- Euripides in Modern Europe
- Pharos: journal of the Netherlands Institute in Athens
- Volume | Issue number
- 17 | 1
- Pages (from-to)
- Document type
- Faculty of Humanities (FGw)
- Amsterdam Institute for Humanities Research (AIHR)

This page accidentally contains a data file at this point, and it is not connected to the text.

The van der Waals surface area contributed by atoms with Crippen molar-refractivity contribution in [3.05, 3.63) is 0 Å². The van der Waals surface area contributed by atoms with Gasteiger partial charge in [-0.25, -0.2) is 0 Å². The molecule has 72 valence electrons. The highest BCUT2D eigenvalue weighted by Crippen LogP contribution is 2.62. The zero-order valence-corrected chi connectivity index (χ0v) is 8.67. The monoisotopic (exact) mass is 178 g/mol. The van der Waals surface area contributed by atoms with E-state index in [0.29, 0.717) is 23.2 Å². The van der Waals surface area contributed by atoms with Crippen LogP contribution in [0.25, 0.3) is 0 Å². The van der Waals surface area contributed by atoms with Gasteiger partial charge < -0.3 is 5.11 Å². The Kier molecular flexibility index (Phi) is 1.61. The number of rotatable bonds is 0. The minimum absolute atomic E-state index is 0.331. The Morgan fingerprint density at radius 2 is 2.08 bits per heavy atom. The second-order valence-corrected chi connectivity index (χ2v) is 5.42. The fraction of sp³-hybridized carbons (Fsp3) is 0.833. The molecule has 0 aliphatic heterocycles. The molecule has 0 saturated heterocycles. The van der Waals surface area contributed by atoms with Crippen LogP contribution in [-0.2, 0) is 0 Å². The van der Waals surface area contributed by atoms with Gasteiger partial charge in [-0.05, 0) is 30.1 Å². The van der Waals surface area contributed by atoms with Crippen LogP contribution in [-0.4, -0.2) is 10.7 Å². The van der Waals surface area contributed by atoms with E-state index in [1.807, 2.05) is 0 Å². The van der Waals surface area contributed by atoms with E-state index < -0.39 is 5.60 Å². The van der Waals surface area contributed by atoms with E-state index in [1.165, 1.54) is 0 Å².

Euripides is considered the most human, modern and existentialist of the famous Greek tragedians. Extremely popular after his death, he continued to be staged, read and much recited in Hellenistic and Roman times. As the Greek-speaking elite of the Roman Empire disappeared, the popularity of the Euripidean expressions was lost. The most important manuscripts of Euripides surfaced in Italy after the successive destructions of the ancient centres of Greek scholarship. In 1503 the Greek texts were printed for the first time, rapidly followed by translations in neo-latin verses and in modern European vernaculars. The ‘Euripidean heritage’ (a cultural conglomerate of ideas and of literary, visual and musical artistic expressions that are related to, or imagined to be related to, Greek and Roman antiquity) contributed to innovations in European theatre in diction and action, in costume and styling, in characters and morality, in values and sentiments. In opera, Euripides, often heavily adapted, also formed a powerful source of inspiration. Moral judgment of Euripides remained generally negative. Only when the public function of theatre in Europe changed, the conditions encouraged a more favourable appreciation of Euripides. Dramatists like Henrik Ibsen, Bernard Shaw and Hugo von Hofmannsthal, while offending Christian morality, outraging censorship and creating scandals and court suits, opened up the European scene for Euripides. Available in modern translations, especially in German and English, Euripides could be called the Greek Ibsen or the Attic Shaw. From these times on, Euripides would be considered as more relevant to modernity than Sophocles or Aeschylus. When, in spite of censorship, public scandal and accusation of obscenities, European theatre dared to expose shocking intimacy and frustration in human relations, with a focus on the female condition, which until then had been considered as too immoral to be staged, and when psychoanalysis and its terminology developed — from that moment a ban was broken. Euripides could become the most modern of the Greeks tragedians, providing a fascinating example of the influence of the past on present cultural performance.
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